By: Mark A. Anderson, Director of Training
Anderson Investigative Associates
It has been a common occurrence in recent years when audit firms have certified organizations as healthy, only to have major problems exposed shortly thereafter with those companies. These acts have resulted in liability settlements for millions of dollars. As a result of concerns in the audit community, several audit task forces studied the current approach to detecting fraud, and the standards surrounding the issue. Whenever issues such as these are examined, change occurs, but it is often ancillary to the true issue, and the inextricable connection, to greed, inside interests, lack of courage, and any other internal pressures felt.
Any change in strategy to address these issues must be based and connected to three inescapable facts regarding fraud:
1. Fraud is much easier and more cost-effective to deter than to detect;
2. The deterrence of fraud necessitates a much broader approach than simply internal control evaluation; and
3. The collective cost of all forms of fraud is, indeed, material.
There does not exist any immaterial frauds, they all have a distinctive and diverse effect on any organization. Hence, we must establish a consistent, unified approach to deter all organizational fraud not just that committed at the highest levels. The approach cannot ignore any strata or area within an organization.
The likelihood of detection of fraud is low, because it always involves deception and concealment. The more obvious the fraud, the greater the chance of detection. Likewise, the more insidious the fraud the more likely it is to propagate. Deterrence is another matter. Some organizations are more susceptible to fraud than others, and certain people are more prone to committing fraud than others. Finally, and the most clearly established, the perception of detection – rather than control itself – deters fraud.
What will likely need to occur is a shift from evaluating detection risk to measuring deterrence effectiveness. The major focus should, as a result, be on prevention, not detection. This prevention effort should have three realistic and measurable goals:
1. To reduce losses resulting from fraud;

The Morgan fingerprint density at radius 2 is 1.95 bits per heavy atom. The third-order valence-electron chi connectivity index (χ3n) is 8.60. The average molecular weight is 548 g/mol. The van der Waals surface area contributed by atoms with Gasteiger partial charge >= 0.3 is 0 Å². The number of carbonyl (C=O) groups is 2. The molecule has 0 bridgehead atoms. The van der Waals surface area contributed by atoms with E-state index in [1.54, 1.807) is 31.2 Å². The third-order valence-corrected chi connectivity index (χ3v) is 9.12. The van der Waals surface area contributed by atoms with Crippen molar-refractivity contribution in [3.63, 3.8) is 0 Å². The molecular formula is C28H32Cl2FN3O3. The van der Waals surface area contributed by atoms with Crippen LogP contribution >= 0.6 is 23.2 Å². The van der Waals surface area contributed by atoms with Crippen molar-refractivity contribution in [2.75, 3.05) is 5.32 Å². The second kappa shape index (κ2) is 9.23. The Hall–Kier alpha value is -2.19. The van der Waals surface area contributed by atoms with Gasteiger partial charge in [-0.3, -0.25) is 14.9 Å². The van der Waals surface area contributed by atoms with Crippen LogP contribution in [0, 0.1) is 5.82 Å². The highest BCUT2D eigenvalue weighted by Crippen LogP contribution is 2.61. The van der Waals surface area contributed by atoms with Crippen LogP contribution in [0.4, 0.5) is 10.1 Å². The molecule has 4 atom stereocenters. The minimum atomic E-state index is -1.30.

2. To deter fraud through proactive policies; and
3. To increase the likelihood of early fraud detection.
These goals require that we change the paradigm of how we think and the form these programs have historically taken. Reducing losses to fraud means taking a more focused approach. An organization that only makes threats such as, “violators will be prosecuted” as their best proactive attempt, will likely have little success. In contrast, an organization that concentrates on improving its hiring procedures, practices, and reporting programs will see improvements.
There are an extensive number of ways to deter organizational fraud. We will examine six general elements to accomplish this: personnel selection; organizational matters; education; reinforcement; increased audit and investigation visibility; and reasonable control procedures.
Although often ignored, personnel selection is the first step in preventing fraud – from the top to the bottom. As reported in various literature, the “tone at the top” becomes the most controlling influence within the corporate structure. Many organizations will go to great lengths to check out lower-level employees, while assuming that the people at the top are more honest. Based on many studies, we know quantitatively that management is no more honest than the rank and file. Personnel selection needs to be addressed in a holistic fashion which will require the investment of a different thought process, time, and fiscal resources. This investment will give a significant return based on the quality of individuals selected for positions in your organization.